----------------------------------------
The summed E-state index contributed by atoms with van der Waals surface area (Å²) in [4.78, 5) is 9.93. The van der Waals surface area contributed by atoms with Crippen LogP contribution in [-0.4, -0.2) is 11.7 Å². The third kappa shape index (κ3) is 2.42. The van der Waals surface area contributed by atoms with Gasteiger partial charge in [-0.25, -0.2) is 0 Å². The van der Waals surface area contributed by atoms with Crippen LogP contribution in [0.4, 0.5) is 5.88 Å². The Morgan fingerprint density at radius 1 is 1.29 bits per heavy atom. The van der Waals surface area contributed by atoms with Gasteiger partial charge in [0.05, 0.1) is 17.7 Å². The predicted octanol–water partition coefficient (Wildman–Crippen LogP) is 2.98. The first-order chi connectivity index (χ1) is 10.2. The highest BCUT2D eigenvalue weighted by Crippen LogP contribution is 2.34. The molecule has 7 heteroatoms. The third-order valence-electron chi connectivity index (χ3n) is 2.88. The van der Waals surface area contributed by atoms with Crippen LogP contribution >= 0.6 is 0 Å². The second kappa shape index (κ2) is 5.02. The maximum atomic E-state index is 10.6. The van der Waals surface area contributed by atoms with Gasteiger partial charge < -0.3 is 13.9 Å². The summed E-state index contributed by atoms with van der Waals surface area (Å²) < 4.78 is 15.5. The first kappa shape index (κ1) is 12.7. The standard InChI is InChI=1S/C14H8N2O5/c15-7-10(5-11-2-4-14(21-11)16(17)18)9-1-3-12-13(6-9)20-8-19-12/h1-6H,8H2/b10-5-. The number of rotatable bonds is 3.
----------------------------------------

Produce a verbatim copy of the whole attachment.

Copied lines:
The summed E-state index contributed by atoms with van der Waals surface area (Å²) in [4.78, 5) is 9.93. The van der Waals surface area contributed by atoms with Crippen LogP contribution in [-0.4, -0.2) is 11.7 Å². The third kappa shape index (κ3) is 2.42. The van der Waals surface area contributed by atoms with Gasteiger partial charge in [-0.25, -0.2) is 0 Å². The van der Waals surface area contributed by atoms with Crippen LogP contribution in [0.4, 0.5) is 5.88 Å². The Morgan fingerprint density at radius 1 is 1.29 bits per heavy atom. The van der Waals surface area contributed by atoms with Gasteiger partial charge in [0.05, 0.1) is 17.7 Å². The predicted octanol–water partition coefficient (Wildman–Crippen LogP) is 2.98. The first-order chi connectivity index (χ1) is 10.2. The highest BCUT2D eigenvalue weighted by Crippen LogP contribution is 2.34. The molecule has 7 heteroatoms. The third-order valence-electron chi connectivity index (χ3n) is 2.88. The van der Waals surface area contributed by atoms with Crippen LogP contribution >= 0.6 is 0 Å². The second kappa shape index (κ2) is 5.02. The maximum atomic E-state index is 10.6. The van der Waals surface area contributed by atoms with Gasteiger partial charge < -0.3 is 13.9 Å². The summed E-state index contributed by atoms with van der Waals surface area (Å²) < 4.78 is 15.5. The first kappa shape index (κ1) is 12.7. The standard InChI is InChI=1S/C14H8N2O5/c15-7-10(5-11-2-4-14(21-11)16(17)18)9-1-3-12-13(6-9)20-8-19-12/h1-6H,8H2/b10-5-. The number of rotatable bonds is 3.